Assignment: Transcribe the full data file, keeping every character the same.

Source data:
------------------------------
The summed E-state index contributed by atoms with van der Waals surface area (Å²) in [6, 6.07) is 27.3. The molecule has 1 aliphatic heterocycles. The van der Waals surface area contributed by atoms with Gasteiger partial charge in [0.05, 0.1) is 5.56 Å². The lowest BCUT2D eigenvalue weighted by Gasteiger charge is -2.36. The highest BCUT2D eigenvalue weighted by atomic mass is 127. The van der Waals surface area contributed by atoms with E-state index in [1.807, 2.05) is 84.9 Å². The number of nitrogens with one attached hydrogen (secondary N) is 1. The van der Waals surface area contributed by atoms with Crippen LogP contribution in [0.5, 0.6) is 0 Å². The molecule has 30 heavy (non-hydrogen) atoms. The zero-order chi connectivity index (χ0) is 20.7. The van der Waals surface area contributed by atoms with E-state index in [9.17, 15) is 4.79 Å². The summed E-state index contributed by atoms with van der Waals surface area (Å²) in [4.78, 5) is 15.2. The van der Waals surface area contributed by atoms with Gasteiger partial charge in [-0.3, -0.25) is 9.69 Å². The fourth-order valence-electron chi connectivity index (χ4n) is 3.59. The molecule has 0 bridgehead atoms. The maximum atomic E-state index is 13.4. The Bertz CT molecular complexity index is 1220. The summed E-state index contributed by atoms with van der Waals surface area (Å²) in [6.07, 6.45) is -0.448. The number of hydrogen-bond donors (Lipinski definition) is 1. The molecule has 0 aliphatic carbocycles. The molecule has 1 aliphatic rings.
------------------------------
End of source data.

The summed E-state index contributed by atoms with van der Waals surface area (Å²) in [6, 6.07) is 27.3. The molecule has 1 aliphatic heterocycles. The van der Waals surface area contributed by atoms with Gasteiger partial charge in [0.05, 0.1) is 5.56 Å². The lowest BCUT2D eigenvalue weighted by Gasteiger charge is -2.36. The highest BCUT2D eigenvalue weighted by atomic mass is 127. The van der Waals surface area contributed by atoms with E-state index in [1.807, 2.05) is 84.9 Å². The number of nitrogens with one attached hydrogen (secondary N) is 1. The van der Waals surface area contributed by atoms with Crippen LogP contribution in [0.5, 0.6) is 0 Å². The molecule has 30 heavy (non-hydrogen) atoms. The zero-order chi connectivity index (χ0) is 20.7. The van der Waals surface area contributed by atoms with E-state index in [9.17, 15) is 4.79 Å². The summed E-state index contributed by atoms with van der Waals surface area (Å²) in [4.78, 5) is 15.2. The van der Waals surface area contributed by atoms with Gasteiger partial charge in [-0.3, -0.25) is 9.69 Å². The fourth-order valence-electron chi connectivity index (χ4n) is 3.59. The molecule has 0 bridgehead atoms. The maximum atomic E-state index is 13.4. The Bertz CT molecular complexity index is 1220. The summed E-state index contributed by atoms with van der Waals surface area (Å²) in [6.07, 6.45) is -0.448. The number of hydrogen-bond donors (Lipinski definition) is 1. The molecule has 0 aliphatic carbocycles. The molecule has 1 aliphatic rings.